domenica 28 ottobre 2007

My island in the sun

I've been reminiscing lately about the 3 years that I spent living in Sardinia. It seems like a lifetime ago, not least because my lifestyle has changed beyond recognition since I left. Firstly, I was younger. OK, so 27 isn't exactly pensionable age, but somehow the emotional difference between 27 and 22 feels like light years. Sitting in the usual morning gridlock of Milanese traffic the other day, I decided that the only way to properly ignore the cretinous behaviour around me was to stick on a CD at full volume to block out the sound of car horns and rain, and the CD I picked at random was one I made in the summer of 2003 - undoubtedly the best ever. I arrived in Sardinia in May of that year to work as a rep for a Tour Operator and spent 5 months working in 5-star hotels, and getting to know the locals, my fellow reps from across Europe, and it has to be said, myself. I had already spent a year living in Italy as a student, but somehow the idea of getting a job and finding my way on my own in a foreign place without tutors, Erasmus societies and other English students by my side, was exciting and scary. I remember the first night in a strange, damp apartment with none of the home comforts I had expected, wondering what would have happened to me by the end of the season and how I would feel. Somehow the memories of those early Italian experiences are more real and seem closer now than the memories of what I did last week or last month. I only wish I had realised at the time just how much of an historic moment it really was.
Suffice to say, I ended up staying in Sardinia for just over 3 years, moving from tourism to property and starting my own little business, which is still going strong without my direct input. When I think about it, I can't believe I had the courage to do many of the things I did then - good and bad(!) - and although I would never go back, I do miss the carefree years before the responsibilities of house, career, boyfriend, credit card repayments (sigh) etc. seemed to take over. I guess life has its stages, and things have to change in order to move onwards and upwards - I'm glad I have those memories though and I honestly believe that I learned much more than I would have done had I stayed in England and settled down with a job and a mortgage straight from uni as many people do. A few weeks ago there was a robbery at the post office in the Sardinian village where I used to live, and one of my ex-boyfriends was caught in the cross-fire, although not seriously hurt. Having joked with my girlfriends that to be honest, you could stand in the middle of the piazza, fire a gun in any direction and you would probably hit one of my exes, I now find myself being quizzed by my colleagues about my 'crazy' former life. It wasn't actually that crazy, but just crazy enough that when I put on my 'Summer 2003' CD on a rainy Monday morning on the Milan ring-road, it raises enough of a smile to get me through the day....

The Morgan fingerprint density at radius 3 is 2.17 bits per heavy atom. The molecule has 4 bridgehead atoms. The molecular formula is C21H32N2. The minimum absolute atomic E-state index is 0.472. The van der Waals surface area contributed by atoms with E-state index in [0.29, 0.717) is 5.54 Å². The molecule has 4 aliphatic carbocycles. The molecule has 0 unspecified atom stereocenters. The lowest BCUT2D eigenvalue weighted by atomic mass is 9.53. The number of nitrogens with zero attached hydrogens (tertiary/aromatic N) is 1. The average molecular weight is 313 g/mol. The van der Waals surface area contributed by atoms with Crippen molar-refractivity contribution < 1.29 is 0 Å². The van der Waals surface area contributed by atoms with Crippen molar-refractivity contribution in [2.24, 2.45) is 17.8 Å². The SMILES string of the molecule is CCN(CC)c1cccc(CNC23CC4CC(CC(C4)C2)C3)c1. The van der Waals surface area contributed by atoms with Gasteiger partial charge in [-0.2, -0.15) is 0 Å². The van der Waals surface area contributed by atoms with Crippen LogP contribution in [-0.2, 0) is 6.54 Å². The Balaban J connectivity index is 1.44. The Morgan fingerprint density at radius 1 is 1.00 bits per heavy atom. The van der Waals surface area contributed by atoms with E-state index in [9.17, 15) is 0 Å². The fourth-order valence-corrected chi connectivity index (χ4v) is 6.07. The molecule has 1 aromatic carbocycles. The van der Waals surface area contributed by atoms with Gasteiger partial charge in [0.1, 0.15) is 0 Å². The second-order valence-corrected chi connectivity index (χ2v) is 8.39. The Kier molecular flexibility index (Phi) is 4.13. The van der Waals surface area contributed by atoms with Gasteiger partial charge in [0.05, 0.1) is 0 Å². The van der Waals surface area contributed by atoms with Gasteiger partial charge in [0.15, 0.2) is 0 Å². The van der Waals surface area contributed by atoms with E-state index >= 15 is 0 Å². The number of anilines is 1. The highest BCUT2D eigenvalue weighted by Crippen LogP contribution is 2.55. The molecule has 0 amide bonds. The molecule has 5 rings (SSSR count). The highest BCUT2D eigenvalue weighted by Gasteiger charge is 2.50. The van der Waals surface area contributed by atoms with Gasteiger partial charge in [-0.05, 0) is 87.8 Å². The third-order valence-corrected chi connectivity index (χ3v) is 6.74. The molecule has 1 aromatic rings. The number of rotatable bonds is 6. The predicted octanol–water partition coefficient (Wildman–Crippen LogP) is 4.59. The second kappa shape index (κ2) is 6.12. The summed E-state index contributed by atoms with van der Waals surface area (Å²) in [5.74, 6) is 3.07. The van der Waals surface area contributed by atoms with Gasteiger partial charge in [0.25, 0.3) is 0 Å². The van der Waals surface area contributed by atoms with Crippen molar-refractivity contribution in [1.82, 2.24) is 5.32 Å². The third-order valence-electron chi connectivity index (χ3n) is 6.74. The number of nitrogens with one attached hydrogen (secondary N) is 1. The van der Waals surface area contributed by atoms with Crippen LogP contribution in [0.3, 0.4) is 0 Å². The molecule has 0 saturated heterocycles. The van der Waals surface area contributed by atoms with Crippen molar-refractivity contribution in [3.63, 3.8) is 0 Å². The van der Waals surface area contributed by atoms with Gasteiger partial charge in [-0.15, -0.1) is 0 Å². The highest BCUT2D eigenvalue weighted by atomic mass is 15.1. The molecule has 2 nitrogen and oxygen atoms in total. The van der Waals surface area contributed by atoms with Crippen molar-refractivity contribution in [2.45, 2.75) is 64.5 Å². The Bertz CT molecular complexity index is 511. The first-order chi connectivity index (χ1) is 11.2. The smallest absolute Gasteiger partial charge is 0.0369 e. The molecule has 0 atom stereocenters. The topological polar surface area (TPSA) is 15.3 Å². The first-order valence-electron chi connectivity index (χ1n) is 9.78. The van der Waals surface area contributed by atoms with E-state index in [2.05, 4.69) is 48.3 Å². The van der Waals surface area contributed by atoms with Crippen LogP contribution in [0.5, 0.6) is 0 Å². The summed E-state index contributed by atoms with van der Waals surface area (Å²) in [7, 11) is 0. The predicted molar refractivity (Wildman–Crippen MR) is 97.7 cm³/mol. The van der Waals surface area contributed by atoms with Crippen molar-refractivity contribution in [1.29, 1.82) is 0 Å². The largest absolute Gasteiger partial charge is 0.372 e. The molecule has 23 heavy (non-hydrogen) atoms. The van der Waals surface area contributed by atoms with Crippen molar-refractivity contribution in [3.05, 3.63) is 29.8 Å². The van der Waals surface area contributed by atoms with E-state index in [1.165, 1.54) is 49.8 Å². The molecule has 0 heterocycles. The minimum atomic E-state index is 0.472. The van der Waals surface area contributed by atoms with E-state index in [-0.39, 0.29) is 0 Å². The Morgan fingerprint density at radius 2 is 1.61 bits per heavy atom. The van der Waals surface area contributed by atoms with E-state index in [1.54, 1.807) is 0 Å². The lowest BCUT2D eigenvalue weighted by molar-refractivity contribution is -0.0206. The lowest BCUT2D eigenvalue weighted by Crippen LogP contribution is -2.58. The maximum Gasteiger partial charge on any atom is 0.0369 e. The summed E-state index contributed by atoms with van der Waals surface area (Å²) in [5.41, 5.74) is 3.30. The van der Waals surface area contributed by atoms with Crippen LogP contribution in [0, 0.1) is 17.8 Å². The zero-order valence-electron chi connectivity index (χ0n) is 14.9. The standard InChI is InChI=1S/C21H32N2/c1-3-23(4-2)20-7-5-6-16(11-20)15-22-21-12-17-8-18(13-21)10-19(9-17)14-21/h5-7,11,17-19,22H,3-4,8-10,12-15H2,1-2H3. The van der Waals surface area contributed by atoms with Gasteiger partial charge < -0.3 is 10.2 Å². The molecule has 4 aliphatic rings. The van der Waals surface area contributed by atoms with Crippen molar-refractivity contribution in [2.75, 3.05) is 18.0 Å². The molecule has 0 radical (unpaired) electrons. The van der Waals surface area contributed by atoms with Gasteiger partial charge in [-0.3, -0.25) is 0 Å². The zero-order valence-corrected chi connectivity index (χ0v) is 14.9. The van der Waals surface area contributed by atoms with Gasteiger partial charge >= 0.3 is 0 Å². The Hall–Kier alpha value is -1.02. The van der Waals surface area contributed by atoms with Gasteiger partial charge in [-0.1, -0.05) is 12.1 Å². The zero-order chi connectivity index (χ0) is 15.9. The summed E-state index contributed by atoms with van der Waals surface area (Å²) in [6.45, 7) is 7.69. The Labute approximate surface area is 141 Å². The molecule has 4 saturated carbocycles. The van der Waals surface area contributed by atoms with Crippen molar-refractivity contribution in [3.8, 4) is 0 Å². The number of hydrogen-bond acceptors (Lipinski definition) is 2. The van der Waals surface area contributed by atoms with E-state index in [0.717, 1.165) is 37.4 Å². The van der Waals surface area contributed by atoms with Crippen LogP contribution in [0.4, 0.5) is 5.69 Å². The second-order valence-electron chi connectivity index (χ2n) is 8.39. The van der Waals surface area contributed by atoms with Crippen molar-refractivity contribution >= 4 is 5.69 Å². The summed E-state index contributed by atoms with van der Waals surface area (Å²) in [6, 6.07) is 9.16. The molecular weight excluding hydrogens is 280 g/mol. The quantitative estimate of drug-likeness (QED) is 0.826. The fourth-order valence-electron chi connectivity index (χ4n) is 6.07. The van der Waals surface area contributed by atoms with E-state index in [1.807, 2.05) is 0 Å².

lunedì 22 ottobre 2007

Che giornataccia!!

Right, that's it. I think this is what is known as 'the limit'. For those of you who know me and haven't seen / heard from me in about a gazillion years, this is why - I have turned into a lean, mean working machine, programmed to churn out presentations, capable of interacting exclusively with excel spreadsheets and interested in making genuine human contact only when I get the opportunity to wind down my car window and shout "Che cazzo fai, stronzo?!" It's a sad state of affairs. I realise I am by no means the only person in the world - or in this city for that matter - who is stressed out by the ups and downs of everyday life, but I'm starting to think that I might need some sort of an outlet for the aggression which I feel accumulating in my blood minute by minute. Maybe yoga? A cat? (to stroke, not kick..) Any suggestions?
I don't like to talk too much about work in my blog - more than anything because you never know who might be reading it - but suffice to say it's an agressive, competitive environment where everyone is under pressure and people are more likely to listen to you if your contribution involves a certain amount of 'strong language'. My team is all male (apart from me!) and when you get them all in a room together to talk about targets / budgeting / deadlines etc., the testosterone is enough to make your head spin. And God help he who tries to duck out of the office before 7 o'clock in the evening oooooooo!! Add to that the fact that I am forced to fight it out on the roads as I need my car to get to clients (Milan is roadrage central) and often spend 20 minutes driving around in endless circles at 8:30 in the morning in an attempt to park my car within 20 miles of the office...